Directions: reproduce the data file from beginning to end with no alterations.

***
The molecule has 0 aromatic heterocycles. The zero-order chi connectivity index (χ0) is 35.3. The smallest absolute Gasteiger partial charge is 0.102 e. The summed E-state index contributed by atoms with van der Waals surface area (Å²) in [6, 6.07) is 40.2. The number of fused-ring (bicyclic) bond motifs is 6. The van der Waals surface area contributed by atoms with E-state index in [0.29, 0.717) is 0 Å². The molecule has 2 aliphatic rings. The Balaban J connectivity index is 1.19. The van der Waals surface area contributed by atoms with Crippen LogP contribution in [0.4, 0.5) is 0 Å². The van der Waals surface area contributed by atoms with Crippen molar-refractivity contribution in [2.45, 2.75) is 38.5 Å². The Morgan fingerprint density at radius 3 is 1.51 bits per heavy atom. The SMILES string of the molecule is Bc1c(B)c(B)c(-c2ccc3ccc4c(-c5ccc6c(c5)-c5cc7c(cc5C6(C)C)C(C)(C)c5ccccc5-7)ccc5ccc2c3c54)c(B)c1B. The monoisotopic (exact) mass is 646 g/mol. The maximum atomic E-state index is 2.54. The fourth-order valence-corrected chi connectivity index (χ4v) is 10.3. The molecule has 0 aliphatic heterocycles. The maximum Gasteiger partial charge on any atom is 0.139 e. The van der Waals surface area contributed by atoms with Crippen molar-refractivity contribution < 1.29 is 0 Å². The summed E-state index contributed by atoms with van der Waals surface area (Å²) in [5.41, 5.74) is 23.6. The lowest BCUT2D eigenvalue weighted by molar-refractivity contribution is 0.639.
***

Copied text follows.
The molecule has 0 aromatic heterocycles. The zero-order chi connectivity index (χ0) is 35.3. The smallest absolute Gasteiger partial charge is 0.102 e. The summed E-state index contributed by atoms with van der Waals surface area (Å²) in [6, 6.07) is 40.2. The number of fused-ring (bicyclic) bond motifs is 6. The van der Waals surface area contributed by atoms with E-state index in [0.29, 0.717) is 0 Å². The molecule has 2 aliphatic rings. The Balaban J connectivity index is 1.19. The van der Waals surface area contributed by atoms with Crippen LogP contribution in [0.4, 0.5) is 0 Å². The van der Waals surface area contributed by atoms with Crippen molar-refractivity contribution in [2.45, 2.75) is 38.5 Å². The Morgan fingerprint density at radius 3 is 1.51 bits per heavy atom. The SMILES string of the molecule is Bc1c(B)c(B)c(-c2ccc3ccc4c(-c5ccc6c(c5)-c5cc7c(cc5C6(C)C)C(C)(C)c5ccccc5-7)ccc5ccc2c3c54)c(B)c1B. The monoisotopic (exact) mass is 646 g/mol. The maximum atomic E-state index is 2.54. The fourth-order valence-corrected chi connectivity index (χ4v) is 10.3. The molecule has 0 aliphatic heterocycles. The maximum Gasteiger partial charge on any atom is 0.139 e. The van der Waals surface area contributed by atoms with Crippen molar-refractivity contribution < 1.29 is 0 Å². The summed E-state index contributed by atoms with van der Waals surface area (Å²) in [5.41, 5.74) is 23.6. The lowest BCUT2D eigenvalue weighted by molar-refractivity contribution is 0.639.